Young People, Climate Aware, Headed Off a Red Wave

November 11, 2022

Huge flashing red for Climate denying Republican Party.

Key point in video above – “Not in spite of, but BECAUSE of Joe Biden”.

Inside Climate News:

Maxwell Alejandro Frost, a 25-year-old community organizer, has become the first member of Generation Z elected to Congress after winning a House seat in Florida’s 10th Congressional District.

The young Democrat’s victory came as his generation was also getting credit for helping to stop a red wave of Republican victories in Tuesday’s national midterm elections.

This historic win in the Orlando-area district will do more than just bring down the average age of a House member, which is currently 58. It will also highlight the importance of two issues credited with motivating Gen Z voters to turn out: gun violence and climate change. 

In an interview with iGen Politics in October, Frost said that the climate crisis is one of the reasons he decided to run for Congress. He spoke about experiencing Hurricane Ian, a monstrous Category 4 storm that slammed into Florida’s southwest coast on Sept. 28, killing more than 100 people in the state. In the morning before the interview, he worked to distribute donated food and supplies to families displaced by the catastrophic storm. 

“We didn’t cause the hurricane but science tells us that we are contributing to these more devastating effects,” he said then. “And so, the cost of not doing anything is far greater than the cost of taking bold action and this is one of the reasons why I decided to run for Congress.”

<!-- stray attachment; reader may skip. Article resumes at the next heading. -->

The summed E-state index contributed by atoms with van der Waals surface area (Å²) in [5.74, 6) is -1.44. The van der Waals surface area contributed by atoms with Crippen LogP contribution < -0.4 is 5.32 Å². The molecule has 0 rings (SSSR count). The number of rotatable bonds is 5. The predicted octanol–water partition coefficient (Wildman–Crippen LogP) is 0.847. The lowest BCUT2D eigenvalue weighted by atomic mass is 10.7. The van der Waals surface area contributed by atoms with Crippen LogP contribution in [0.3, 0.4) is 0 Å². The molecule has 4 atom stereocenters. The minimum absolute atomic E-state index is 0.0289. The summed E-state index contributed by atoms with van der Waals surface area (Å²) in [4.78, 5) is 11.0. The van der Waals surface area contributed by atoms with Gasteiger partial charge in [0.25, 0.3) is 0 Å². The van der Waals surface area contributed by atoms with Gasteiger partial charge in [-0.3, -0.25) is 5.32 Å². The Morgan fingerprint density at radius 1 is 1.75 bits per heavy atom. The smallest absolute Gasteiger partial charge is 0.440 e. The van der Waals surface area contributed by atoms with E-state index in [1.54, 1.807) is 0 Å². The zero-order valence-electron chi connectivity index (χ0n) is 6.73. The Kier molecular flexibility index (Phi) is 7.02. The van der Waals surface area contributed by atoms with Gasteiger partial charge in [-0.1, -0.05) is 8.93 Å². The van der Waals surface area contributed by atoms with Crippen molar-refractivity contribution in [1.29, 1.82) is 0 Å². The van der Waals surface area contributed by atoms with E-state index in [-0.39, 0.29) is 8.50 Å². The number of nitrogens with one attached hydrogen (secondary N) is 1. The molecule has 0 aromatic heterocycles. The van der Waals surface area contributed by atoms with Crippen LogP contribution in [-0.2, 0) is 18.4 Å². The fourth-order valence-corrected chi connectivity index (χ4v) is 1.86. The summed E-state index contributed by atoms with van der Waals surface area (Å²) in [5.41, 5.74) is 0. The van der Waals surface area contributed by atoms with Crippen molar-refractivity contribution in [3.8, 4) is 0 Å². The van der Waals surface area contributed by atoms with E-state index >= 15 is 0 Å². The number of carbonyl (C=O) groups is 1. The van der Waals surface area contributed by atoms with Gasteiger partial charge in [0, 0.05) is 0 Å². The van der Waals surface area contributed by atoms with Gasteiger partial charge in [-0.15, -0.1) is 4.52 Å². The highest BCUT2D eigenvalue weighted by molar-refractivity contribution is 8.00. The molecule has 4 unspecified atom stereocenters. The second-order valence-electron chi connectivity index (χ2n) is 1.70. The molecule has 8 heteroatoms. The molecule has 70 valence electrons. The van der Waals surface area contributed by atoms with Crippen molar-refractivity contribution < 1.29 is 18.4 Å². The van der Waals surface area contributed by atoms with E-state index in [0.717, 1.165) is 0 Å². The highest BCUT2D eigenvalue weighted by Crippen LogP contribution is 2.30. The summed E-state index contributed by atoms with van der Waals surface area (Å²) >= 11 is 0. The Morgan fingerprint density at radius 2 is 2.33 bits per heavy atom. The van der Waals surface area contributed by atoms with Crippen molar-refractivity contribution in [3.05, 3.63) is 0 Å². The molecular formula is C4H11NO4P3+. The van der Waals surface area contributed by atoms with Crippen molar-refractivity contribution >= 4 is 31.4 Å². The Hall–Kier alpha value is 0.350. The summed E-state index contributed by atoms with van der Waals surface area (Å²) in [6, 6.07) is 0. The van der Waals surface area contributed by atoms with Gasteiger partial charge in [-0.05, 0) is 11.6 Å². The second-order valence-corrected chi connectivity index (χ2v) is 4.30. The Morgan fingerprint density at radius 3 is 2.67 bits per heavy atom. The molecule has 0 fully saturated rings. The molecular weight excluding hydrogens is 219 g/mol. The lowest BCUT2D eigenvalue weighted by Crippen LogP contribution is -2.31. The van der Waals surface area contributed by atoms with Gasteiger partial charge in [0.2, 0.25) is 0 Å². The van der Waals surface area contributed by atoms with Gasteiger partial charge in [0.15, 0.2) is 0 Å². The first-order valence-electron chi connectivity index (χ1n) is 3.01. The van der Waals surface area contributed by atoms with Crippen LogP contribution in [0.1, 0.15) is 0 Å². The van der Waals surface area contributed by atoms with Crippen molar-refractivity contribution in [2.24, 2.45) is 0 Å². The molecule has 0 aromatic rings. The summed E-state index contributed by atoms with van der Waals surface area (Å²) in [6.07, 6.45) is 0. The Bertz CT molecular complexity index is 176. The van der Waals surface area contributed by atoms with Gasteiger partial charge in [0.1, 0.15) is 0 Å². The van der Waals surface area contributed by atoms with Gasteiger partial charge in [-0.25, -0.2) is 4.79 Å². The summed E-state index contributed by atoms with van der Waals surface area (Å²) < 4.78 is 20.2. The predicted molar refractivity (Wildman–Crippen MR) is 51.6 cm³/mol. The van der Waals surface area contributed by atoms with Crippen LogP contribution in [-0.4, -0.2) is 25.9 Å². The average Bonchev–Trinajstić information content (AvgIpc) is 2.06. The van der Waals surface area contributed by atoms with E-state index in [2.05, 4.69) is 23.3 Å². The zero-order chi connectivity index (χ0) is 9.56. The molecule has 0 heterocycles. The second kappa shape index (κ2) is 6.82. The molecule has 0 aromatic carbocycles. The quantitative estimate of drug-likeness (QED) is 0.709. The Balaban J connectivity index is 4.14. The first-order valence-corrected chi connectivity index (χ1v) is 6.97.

In election after election, climate change, or more broadly, the environment, has failed to become a decisive factor in races for Congress or the presidency. But that may be changing as climate change, according to UN Secretary-General António Guterres, has become nothing less than “a code red for humanity”—and the political dynamics around climate in the 2022 midterms could stand out as a milestone.

Frost represents a generational shift in a national political landscape where a segment of voters is emerging to make climate change a bigger factor, experts said Wednesday.

Exit polling suggests that young voters aged 18 to 29, many of whom likely factored climate change among their top concerns, stood in the breach of a Republican red wave that never materialized. Nationally, about one in eight voters was between 18 and 29, and two-thirds of them voted for the Democrats, according to an NBC News exit poll

I treated this issue in a Yale Climate Connections video not long ago.


5 Responses to “Young People, Climate Aware, Headed Off a Red Wave”

  1. Ron Benenati Says:

    I have a lot of love for those young lefties

    • rhymeswithgoalie Says:

      Young people are more likely to think in terms of executives (POTUS, governors) and gloss over the down-ballot legislators and judges.

      I suspect they are also more ignorant of and disinterested in local politics, which represents little, if any, of their online conversations with the rest of the connected youth on the planet.

Leave a Reply to rhymeswithgoalie Cancel reply

Please log in using one of these methods to post your comment: Logo

You are commenting using your account. Log Out /  Change )

Facebook photo

You are commenting using your Facebook account. Log Out /  Change )

Connecting to %s

%d bloggers like this: